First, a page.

Essay on My Initial Intrigue With Poetry

Essay on My Initial Intrigue With Poetry

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My initial intrigue with poetry began due its musical nature. I value the coupling of figurative language and ambiguity to communicate emotions and personal experiences in a distinct, original way. In the past, I have written poems and lyrics as a means of sorting my thoughts and dealing with overwhelming emotions. Entering the course, I knew my struggles would not lie as much in writing poetry, but rather, through deciphering the meanings and messages behind others’ poems. Throughout high school, I questioned my ability to annotate poems and write about them in an academic format. In my self-assessment, I identified my greatest writing weakness as “my inability to be concise” because "I think of numerous ways to express [an idea or thought] and have trouble narrowing it down to a single one” (citation). Throughout the semester, I have become an efficient editor, revising my papers several times before turning them in. My writing, prior to taking this course, was extremely repetitive. Now, I know how to develop my claims and expand on them in order to increase the validity and strength of my arguments. Also, I have become confident in my ability to make poetic observations and support my interpretations of other’s work. Familiarizing myself with the Glossary of Poetic Elements handed out at the start of the semester gave me confidence in my use of different terms (citation). I stopped questioning whether what I was saying was correct or not, and embraced the idea that each person interprets poems differently; what is most important is that you back your claims with evidence from the text.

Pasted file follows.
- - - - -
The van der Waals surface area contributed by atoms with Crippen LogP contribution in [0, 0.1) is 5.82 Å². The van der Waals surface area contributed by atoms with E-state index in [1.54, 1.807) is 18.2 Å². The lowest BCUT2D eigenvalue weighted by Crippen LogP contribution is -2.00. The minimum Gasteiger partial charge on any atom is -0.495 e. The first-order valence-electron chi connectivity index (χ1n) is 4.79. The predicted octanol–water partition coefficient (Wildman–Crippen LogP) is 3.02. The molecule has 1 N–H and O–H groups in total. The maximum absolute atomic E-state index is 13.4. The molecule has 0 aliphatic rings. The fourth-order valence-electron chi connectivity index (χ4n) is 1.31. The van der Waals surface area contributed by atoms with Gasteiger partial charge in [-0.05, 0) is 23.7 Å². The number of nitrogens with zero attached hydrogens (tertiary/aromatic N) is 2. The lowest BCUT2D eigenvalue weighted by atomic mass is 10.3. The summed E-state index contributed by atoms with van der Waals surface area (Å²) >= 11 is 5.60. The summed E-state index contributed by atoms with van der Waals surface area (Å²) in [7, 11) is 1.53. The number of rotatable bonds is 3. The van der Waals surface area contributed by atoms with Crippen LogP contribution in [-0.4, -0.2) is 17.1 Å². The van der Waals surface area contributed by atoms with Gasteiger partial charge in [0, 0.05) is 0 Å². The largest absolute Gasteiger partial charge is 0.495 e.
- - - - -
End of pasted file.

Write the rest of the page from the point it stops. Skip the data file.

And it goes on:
Looking over my writing preps from the semester, I am able to see progress in my ability to analyze both prose and poetry. In writing prep #1, ...

... middle of paper ...

...3, I notice a difference in the way I incorporate quotations and information from outside sources. Whether I am arguing for or against a source, I know how to engage with it in a way that benefits my chosen standpoint. Now, I am confident that I can successfully construct an academic argument, no matter how many sources I am asked to incorporate or draw from. I am no longer intimidated by assignments that ask me to investigate another’s ideas or beliefs, and make my own arguments based upon their ideas. One of the greatest things I learned in WR 100 was the importance of acknowledgment and response. Ultimately, I am ending “The Art of the Lyric” with a fresh perspective on poetry, the ability to clear and concise in argumentative structures, and the confidence I needed in order to take risks in my writing and stop questioning my ability to interpret others’ work.

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My Initial Intrigue With Poetry Essay

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